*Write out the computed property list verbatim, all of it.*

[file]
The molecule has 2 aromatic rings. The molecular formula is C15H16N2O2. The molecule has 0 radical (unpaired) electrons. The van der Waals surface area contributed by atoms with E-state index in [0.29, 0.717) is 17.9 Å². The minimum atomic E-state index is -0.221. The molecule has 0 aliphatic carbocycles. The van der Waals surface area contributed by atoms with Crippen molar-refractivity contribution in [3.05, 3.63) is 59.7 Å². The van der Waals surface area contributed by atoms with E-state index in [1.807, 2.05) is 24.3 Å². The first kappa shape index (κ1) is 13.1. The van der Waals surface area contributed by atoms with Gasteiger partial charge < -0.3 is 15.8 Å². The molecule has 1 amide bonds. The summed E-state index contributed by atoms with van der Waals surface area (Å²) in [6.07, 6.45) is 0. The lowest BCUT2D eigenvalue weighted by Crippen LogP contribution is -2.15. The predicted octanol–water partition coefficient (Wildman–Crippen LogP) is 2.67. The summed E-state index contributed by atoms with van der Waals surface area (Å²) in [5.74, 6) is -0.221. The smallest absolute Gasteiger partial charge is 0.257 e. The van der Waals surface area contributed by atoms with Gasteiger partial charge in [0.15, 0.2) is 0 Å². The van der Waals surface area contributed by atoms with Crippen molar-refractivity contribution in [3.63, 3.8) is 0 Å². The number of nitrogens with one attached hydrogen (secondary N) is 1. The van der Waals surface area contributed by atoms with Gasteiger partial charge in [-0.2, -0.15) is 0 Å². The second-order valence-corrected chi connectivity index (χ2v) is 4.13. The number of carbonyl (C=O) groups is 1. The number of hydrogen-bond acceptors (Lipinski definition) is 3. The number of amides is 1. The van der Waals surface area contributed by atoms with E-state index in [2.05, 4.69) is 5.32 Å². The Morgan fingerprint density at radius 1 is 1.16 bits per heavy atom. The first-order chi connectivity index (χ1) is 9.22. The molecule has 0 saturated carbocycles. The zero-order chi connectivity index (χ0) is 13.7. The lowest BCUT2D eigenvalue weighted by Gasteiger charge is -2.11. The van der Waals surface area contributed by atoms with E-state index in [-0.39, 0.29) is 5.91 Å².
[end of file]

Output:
The molecule has 2 aromatic rings. The molecular formula is C15H16N2O2. The molecule has 0 radical (unpaired) electrons. The van der Waals surface area contributed by atoms with E-state index in [0.29, 0.717) is 17.9 Å². The minimum atomic E-state index is -0.221. The molecule has 0 aliphatic carbocycles. The van der Waals surface area contributed by atoms with Crippen molar-refractivity contribution in [3.05, 3.63) is 59.7 Å². The van der Waals surface area contributed by atoms with E-state index in [1.807, 2.05) is 24.3 Å². The first kappa shape index (κ1) is 13.1. The van der Waals surface area contributed by atoms with Gasteiger partial charge < -0.3 is 15.8 Å². The molecule has 1 amide bonds. The summed E-state index contributed by atoms with van der Waals surface area (Å²) in [6.07, 6.45) is 0. The lowest BCUT2D eigenvalue weighted by Crippen LogP contribution is -2.15. The predicted octanol–water partition coefficient (Wildman–Crippen LogP) is 2.67. The summed E-state index contributed by atoms with van der Waals surface area (Å²) in [5.74, 6) is -0.221. The smallest absolute Gasteiger partial charge is 0.257 e. The van der Waals surface area contributed by atoms with Gasteiger partial charge in [0.15, 0.2) is 0 Å². The van der Waals surface area contributed by atoms with Crippen molar-refractivity contribution in [3.63, 3.8) is 0 Å². The number of nitrogens with one attached hydrogen (secondary N) is 1. The van der Waals surface area contributed by atoms with Gasteiger partial charge in [-0.2, -0.15) is 0 Å². The second-order valence-corrected chi connectivity index (χ2v) is 4.13. The number of carbonyl (C=O) groups is 1. The number of hydrogen-bond acceptors (Lipinski definition) is 3. The number of amides is 1. The van der Waals surface area contributed by atoms with E-state index in [2.05, 4.69) is 5.32 Å². The Morgan fingerprint density at radius 1 is 1.16 bits per heavy atom. The first-order chi connectivity index (χ1) is 9.22. The molecule has 0 saturated carbocycles. The zero-order chi connectivity index (χ0) is 13.7. The lowest BCUT2D eigenvalue weighted by Gasteiger charge is -2.11. The van der Waals surface area contributed by atoms with E-state index in [-0.39, 0.29) is 5.91 Å².